It wasn’t sad, but I might have almost preferred it if it were. This book left me feeling kinda annoyed. I’m not saying it was bad, because it really wasn’t! It just felt so unreal. The fact that Madeline had been living completely isolated from the world, believing she was plagued with a disease that would kill her if she left the confines of her home, but suddenly she’s actually completely fine at the end and she can live happily ever after; it felt sorta like a cheat ending. The fact that this is a real disease, and in the real world, no one is lucky enough to have this disease washed out of their lives with one simple discovery. At first I thought this book would be one to promote awareness for a disease that few people in this world are forced to live with, but then it kinda turned into an ideal I-broke-the-rules-and-now-I-can-live-happily-ever-after. On top of all that, the person she trusted the most, her mom, was the one who was to blame for the waste of her life? All of that just made this book so much weaker in my mind. And it was all discovered in the end, where the book should be its most powerful.

However, I love how Yoon made the story come full circle, back to books and connecting Olly’s and Madeline. Their reunion at the end was just so perfect. Not too detailed, but enough for the reader to fill in the blanks. I hated how Madeline shut Olly out, and it made me incredibly mad, as she tricked him, and Olly did nothing wrong. But at the end, its clear that it was all water under the bridge, and (as a book lover) I can appreciate the cuteness and romantic tension in that bookshop.

Unfortunately, Everything, Everything was only a stand-alone novel, which depresses me because it was so short and I want to see more!! But luckily for us, its movie is out in theaters on May 19th! So dont forget to catch it in theaters!


Thanks for reading my review. Comment below if you have any book suggestions, or any ideas about what else you guys want me to post about. That’s all for today! BYE!


Heartless by Marissa Meyer – Book Review

Hey everyone! Its AP Exams week, which means it is the PERFECT time to procrastinate and ‘forget’ to study for the tests that will decide my future. *(shrug)*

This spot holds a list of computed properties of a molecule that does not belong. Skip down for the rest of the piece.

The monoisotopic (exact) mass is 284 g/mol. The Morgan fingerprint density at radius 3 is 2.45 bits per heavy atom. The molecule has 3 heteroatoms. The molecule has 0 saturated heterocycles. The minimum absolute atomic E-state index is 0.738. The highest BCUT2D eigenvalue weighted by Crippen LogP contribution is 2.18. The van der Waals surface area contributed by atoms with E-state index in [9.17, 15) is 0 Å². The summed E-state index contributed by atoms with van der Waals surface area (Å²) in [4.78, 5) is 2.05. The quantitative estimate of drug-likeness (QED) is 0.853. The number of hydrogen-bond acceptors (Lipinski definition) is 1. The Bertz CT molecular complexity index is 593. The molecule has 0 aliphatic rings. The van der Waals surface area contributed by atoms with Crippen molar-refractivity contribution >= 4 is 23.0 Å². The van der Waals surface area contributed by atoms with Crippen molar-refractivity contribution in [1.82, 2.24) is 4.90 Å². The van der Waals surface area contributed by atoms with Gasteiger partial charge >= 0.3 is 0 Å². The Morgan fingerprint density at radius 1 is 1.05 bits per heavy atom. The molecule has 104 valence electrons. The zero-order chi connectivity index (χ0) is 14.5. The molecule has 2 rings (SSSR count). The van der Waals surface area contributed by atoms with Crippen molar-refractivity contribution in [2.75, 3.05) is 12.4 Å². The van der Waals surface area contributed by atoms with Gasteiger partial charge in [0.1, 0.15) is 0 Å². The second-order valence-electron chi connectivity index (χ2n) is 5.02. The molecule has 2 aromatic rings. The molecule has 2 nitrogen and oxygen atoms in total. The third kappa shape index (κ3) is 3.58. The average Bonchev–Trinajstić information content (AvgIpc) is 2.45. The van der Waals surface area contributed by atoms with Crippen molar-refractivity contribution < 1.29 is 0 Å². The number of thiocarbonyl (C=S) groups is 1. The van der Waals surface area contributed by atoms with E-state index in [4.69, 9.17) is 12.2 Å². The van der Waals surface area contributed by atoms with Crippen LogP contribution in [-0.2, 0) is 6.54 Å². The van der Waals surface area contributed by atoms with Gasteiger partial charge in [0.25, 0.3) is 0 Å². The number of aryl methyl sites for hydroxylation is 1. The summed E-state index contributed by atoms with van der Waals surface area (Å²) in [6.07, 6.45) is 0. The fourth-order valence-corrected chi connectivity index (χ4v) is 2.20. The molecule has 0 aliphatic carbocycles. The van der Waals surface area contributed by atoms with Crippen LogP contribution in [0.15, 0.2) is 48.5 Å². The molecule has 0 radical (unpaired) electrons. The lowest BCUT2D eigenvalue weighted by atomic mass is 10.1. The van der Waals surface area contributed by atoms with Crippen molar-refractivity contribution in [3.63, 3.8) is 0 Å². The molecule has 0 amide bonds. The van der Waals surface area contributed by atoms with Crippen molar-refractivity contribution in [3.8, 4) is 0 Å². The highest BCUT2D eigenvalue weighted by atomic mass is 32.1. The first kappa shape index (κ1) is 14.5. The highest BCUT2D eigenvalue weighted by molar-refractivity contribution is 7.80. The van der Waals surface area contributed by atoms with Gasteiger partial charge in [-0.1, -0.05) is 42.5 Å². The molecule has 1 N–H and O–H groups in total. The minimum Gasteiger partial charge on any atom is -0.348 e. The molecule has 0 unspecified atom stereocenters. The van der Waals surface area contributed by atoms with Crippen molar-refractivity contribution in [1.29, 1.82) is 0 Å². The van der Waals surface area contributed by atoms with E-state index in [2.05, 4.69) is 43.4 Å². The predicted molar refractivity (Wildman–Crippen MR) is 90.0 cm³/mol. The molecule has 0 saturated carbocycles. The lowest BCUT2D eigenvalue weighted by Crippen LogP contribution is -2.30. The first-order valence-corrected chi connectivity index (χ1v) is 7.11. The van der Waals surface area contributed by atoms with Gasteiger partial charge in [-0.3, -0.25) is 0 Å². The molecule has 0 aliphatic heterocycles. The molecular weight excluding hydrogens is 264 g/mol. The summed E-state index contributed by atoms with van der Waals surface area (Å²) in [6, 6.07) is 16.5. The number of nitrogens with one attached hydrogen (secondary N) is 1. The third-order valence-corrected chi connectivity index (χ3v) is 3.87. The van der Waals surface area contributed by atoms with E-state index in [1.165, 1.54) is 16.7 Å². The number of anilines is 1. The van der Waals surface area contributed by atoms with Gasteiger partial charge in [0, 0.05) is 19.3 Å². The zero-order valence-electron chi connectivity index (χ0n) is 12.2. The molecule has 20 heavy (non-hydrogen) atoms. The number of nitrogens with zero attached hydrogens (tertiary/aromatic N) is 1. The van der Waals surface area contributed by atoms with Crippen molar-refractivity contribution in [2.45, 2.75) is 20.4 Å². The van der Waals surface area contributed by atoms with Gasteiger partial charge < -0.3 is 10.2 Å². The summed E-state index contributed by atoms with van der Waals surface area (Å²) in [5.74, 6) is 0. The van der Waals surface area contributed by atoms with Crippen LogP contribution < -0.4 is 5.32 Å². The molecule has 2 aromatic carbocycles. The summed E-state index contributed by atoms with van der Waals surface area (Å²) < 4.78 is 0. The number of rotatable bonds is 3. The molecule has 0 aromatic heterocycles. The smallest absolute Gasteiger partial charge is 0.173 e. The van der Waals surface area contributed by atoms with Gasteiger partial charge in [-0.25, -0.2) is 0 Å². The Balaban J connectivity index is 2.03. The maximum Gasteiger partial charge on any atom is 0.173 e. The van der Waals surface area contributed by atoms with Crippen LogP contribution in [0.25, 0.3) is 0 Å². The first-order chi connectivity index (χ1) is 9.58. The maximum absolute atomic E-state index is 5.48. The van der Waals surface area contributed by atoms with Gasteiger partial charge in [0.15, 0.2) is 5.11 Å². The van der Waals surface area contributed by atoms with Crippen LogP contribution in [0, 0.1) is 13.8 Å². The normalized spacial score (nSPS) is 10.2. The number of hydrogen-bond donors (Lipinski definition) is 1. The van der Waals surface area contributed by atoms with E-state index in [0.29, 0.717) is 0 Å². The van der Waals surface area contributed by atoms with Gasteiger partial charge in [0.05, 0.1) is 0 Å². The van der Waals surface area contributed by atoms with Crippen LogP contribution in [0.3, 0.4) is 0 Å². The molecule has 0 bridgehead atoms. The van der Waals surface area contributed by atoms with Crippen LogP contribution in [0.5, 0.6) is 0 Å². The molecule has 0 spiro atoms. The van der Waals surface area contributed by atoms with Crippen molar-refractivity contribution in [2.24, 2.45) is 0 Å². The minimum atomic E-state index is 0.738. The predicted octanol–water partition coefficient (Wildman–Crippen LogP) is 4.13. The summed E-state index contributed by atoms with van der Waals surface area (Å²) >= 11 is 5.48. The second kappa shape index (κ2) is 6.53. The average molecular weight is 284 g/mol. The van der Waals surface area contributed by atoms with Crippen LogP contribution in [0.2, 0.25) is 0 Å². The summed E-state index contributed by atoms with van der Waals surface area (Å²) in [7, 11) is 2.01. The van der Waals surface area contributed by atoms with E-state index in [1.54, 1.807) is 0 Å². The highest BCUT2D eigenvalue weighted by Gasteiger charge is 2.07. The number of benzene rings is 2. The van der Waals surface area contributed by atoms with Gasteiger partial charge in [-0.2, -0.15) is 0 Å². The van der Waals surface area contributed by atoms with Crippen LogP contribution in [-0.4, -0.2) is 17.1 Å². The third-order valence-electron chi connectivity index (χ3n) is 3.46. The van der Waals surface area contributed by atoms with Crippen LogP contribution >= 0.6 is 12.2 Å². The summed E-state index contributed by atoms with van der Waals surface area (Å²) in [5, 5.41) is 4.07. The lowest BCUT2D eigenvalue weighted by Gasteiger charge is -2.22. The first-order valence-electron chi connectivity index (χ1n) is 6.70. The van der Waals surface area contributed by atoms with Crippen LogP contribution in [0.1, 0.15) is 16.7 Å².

This is a book I have been meaning to review ever since I read it last year , and I’m hoping you will love/have your soul destroyed by as I did.

Summary (Courtesy of GoodReads)

Catherine may be one of the most desired girls in Wonderland and a favorite of the unmarried King, but her interests lie elsewhere. A talented baker, she wants to open a shop and create delectable pastries. But for her mother, such a goal is unthinkable for a woman who could be a queen.

At a royal ball where Cath is expected to receive the King’s marriage proposal, she meets handsome and mysterious Jest. For the first time, she feels the pull of true attraction. At the risk of offending the King and infuriating her parents, she and Jest enter into a secret courtship.

Cath is determined to choose her own destiny. But in a land thriving with magic, madness, and monsters, fate has other plans. 

Like Meyer’s other literary works, such as the Lunar Chronicles series, Heartless is a retelling of a fairytale with the author’s own crazy twist added into the mix. Heartless is a prequel to Alice in Wonderland, and set the stage for all the whimsical events of Lewis Carroll’s original tale. I loved this book with a burning passion, and HIGHLY recommend everyone of this earth to read it. I read this with a mounting sense of dread as I realized that the events of this book, no matter how much I wanted for them to turn out well, would only go down in flames. The characters and character building was FLAWLESS and at the end I wanted to cry over the fate of all my favorites. The original tale of Alice in Wonderland never truly had my affection, even after seeing multiple movies and reading multiple books adapted from it. But after reading Marissa Meyer’s rendition of this whimsical world, and the personality and life she gave every character, I can see the world Alice dreamed up in a new and beautiful light. Heartless was only a stand-alone novel, which breaks my heart, because I’d love to see more of Wonderland from the perspective of Cath, but it is satisfyingly heart wrenching and absolutely worth the journey.

That’s it for the non-spoilers section of this review, so go out and get this book ASAP. Trust me, if you are anything like I am, then you will love this. Come back to @thecookiecrumblr when you finish so we can discuss the pure awesomeness of this book. Byee!